Wow, digging deep.  The theme bible verse of our homeschool is Colossians 2:2 "that their hearts may be encouraged as they are knit together in love, to have all the riches of assured understanding and the knowledge of God's mystery, of Christ, in whom are hidden all the treasures of wisdom and knowledge"

Ultimately, we want them to come away with a love of God, family and their neighbors.  We also want them to have an excellent education to prepare them for college and life in general.  We think our family does that best thru home education.

What is your homeschooling style?  Do you follow any set curriculum?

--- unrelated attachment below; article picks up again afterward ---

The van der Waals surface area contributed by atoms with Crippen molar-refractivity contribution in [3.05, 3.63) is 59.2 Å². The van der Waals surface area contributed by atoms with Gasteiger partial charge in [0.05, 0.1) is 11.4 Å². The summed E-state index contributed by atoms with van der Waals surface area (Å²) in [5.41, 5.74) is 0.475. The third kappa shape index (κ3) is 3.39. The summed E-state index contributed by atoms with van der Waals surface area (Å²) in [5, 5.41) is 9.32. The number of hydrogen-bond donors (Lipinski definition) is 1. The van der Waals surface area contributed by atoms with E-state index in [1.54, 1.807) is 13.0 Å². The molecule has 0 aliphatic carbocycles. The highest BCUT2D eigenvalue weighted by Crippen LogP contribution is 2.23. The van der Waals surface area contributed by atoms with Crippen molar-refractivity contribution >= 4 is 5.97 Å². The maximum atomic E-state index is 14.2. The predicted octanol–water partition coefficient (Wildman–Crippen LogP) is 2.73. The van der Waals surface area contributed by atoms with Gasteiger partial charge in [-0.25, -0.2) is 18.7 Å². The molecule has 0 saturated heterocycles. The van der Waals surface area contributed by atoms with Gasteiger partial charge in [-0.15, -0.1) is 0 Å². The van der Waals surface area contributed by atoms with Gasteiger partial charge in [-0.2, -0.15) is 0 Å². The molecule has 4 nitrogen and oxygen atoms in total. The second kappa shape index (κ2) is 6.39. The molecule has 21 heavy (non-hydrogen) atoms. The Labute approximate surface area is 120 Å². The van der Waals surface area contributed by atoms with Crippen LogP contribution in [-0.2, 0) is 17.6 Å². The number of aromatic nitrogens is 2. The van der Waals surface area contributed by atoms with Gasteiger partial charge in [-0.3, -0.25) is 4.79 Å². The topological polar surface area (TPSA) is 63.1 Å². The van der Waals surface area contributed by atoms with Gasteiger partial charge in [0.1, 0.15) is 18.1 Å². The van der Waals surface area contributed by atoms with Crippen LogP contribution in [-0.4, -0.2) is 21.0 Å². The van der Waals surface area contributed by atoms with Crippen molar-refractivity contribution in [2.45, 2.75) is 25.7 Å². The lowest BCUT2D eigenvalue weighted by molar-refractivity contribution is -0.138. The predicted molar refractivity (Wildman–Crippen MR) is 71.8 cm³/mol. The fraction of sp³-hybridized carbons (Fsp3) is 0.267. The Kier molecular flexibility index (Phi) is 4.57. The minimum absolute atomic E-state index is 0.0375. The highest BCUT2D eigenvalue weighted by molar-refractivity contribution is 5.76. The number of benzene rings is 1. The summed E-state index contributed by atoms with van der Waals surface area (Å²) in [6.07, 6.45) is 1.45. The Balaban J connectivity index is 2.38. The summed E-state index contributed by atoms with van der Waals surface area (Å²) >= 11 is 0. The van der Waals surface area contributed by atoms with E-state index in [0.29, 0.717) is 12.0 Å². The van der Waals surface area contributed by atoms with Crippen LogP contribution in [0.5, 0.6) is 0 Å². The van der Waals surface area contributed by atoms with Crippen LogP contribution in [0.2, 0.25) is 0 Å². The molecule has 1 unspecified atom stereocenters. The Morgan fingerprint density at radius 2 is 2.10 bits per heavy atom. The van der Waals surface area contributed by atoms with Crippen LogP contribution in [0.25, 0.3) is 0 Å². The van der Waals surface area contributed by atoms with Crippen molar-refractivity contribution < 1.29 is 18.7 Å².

I would say eclectic.  When we first started I used a boxed curriculum that did all the grading for you.  Since I was teaching a 3rd grader, it didn't take long to stop sending the bubble tests in to be graded when I could grade them myself instantaneously.  The curriculum didn't work for us because I had a child who was ahead in some stuff and behind in other areas and I was constantly substituting what he needed.  What's the point of homeschooling if you can't tailor it to the particular child's needs?  That's one of the biggest benefits of this educational choice.  The second year I did more research and started piecing together our curriculum from different sources.  I still do that today.  I review what is working for us and what isn't and go from there.